Condition: Box(y) fresh
Whatever is to become of Lancia? In the space of three decades it’s gone from the peak of World Rally Championship success to a one-car brand with little in the way of enthusiast equity.
That one model is the Ypsilon, itself no spring chicken these days being effectively a posh version of the 2003 Fiat Panda. UK readers may remember it badged as a Chrysler and sold alongside the similarly Chrysler-badged Delta and the actual Chrysler 300C… which in mainland Europe became the Lancia Thema. It was all a bit confusing and incestuous. Perhaps the worst offender was the Flavia, a rebadged version of the contemporary Chrysler 200, a car that struggled to be competitive even in its native North America.
In fairness, Lancia did the best it could – cast aside preconceptions and the Flavia wasn’t a terrible looking car, and its interior was better than the American car that spawned it. But for anyone who remembers Fulvias, Stratoses or Delta Integrales – or indeed the original Flavia – the era of rebadged Chryslers and long-in-the-tooth superminis has to go down as a low point.
Not that everything Lancia has ever touched has turned to gold. Take the Lancia Dedra, for instance. Arriving in 1989, it squeaked into the range between the Delta hatchback and larger Thema saloon and is almost entirely forgotten.
One of many Italian cars from the period indirectly related to the Fiat Tipo (elements of which wouldn’t disappear from our roads until the Alfa Romeo GT bowed out in 2010), the Dedra’s direct platform-mates were the similarly forgotten Fiat Tempra, and the more celebrated Alfa Romeo 155.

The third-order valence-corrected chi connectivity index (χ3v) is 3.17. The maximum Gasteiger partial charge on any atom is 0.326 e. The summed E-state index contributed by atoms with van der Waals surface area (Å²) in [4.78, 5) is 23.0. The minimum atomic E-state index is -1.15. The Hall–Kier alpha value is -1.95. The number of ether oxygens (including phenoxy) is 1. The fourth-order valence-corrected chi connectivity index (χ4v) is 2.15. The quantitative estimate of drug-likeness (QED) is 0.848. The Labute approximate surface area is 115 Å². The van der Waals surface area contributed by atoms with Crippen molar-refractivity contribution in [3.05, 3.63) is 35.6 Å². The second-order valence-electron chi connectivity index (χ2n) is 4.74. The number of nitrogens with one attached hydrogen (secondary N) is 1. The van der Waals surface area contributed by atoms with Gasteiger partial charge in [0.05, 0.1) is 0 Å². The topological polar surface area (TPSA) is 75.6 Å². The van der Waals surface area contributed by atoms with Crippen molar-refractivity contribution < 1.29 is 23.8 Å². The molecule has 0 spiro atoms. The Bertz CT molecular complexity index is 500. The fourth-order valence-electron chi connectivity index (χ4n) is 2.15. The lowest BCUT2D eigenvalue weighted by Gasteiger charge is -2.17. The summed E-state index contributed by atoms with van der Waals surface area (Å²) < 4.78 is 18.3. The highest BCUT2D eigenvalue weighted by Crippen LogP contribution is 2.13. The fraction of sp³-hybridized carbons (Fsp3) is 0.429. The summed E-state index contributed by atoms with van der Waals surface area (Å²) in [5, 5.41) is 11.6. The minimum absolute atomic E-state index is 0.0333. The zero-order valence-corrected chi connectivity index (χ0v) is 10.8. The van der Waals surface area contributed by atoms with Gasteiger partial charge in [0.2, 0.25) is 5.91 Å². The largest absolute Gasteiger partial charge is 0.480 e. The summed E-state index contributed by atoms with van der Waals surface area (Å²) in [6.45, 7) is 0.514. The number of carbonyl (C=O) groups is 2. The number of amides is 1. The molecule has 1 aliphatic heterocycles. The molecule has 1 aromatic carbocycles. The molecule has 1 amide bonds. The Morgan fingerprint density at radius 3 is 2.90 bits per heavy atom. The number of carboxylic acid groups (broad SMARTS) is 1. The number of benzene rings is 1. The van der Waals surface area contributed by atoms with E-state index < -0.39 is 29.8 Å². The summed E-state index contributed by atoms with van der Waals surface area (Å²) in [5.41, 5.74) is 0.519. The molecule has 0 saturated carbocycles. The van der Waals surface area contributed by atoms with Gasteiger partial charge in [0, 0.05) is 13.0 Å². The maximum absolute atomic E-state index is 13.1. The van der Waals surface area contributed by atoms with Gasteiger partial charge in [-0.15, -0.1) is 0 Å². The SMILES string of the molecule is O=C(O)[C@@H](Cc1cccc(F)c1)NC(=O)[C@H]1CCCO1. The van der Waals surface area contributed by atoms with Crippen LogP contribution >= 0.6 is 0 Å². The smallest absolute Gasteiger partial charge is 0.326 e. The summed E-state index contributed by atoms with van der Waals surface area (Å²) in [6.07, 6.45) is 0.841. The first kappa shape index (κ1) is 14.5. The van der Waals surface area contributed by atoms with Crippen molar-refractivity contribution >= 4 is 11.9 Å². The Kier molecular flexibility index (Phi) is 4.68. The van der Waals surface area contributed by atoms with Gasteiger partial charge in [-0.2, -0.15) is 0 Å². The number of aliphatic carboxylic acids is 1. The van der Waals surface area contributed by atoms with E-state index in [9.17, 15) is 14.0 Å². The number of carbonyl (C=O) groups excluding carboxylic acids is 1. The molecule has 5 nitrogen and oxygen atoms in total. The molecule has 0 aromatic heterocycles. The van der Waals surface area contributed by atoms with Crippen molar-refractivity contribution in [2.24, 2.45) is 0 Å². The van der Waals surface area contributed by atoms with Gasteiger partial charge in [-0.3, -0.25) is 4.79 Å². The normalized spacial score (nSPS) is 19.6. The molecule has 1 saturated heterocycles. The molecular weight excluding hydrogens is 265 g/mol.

It was a saloon punching above its station. Contemporary road tests pitted it against cars as grand as the Mercedes-Benz 190E and BMW 3-series. It did not, as you might imagine, emerge victorious, though a range of fizzy four-cylinder engines and a space-efficient cabin in a class not known for it gave it merit.
Car magazine writing in May 1991 nevertheless delivered the damning verdict that it “makes neither a good ordinary car, nor a good sporting one”. Lancia left the UK soon after and we were denied the dubious joys of its replacement, the Lybra, but got to enjoy the aforementioned Alfa Romeos instead, so it wasn’t all bad.
However – and you probably know what’s coming here – general disinterest in the Dedra makes it one of the few Lancias truly worthy of “unexceptional” status. And as you can see here, we’ve found one for sale, a 1990 Dedra 1.8ie with low miles for the captive-audience price of £4500.
And maybe it’s just us, but there’s something quite appealing here. The 1.8 was the UK’s entry-level motor, but still good for 60mph in 9.8 seconds and mpg in the mid-thirties.
Ordinarily we’d steer clear of a car that’s been modified, particularly when it comes to the unexceptional end of the market, but in this case it’s an indication that despite the car’s rarity, the previous owner presumably cared enough to make an effort. Sure, those cross-spoked BBS alloys could do with a refurb, but it gives the Dedra a bit of a BTCC vibe, which we appreciate.
The nose-up stance may need some looking at (they didn’t do that from the factory) but the bodywork, complete with Abarth side skirts, looks straight. The interior looks great too, right down to that aftermarket but very period-correct four-spoke steering wheel. Dealer plates mean we can’t check its MOT history, so go in with your eyes open.
Lancia has had its ups and downs over the years, and more recently they’ve mostly been downs. We’d all love a Fulvia or Integrale on the drive to remember the good days, but if you can’t stretch to one of those, then this Dedra is at least a slightly more fitting alternative than a ten-year-old Ypsilon.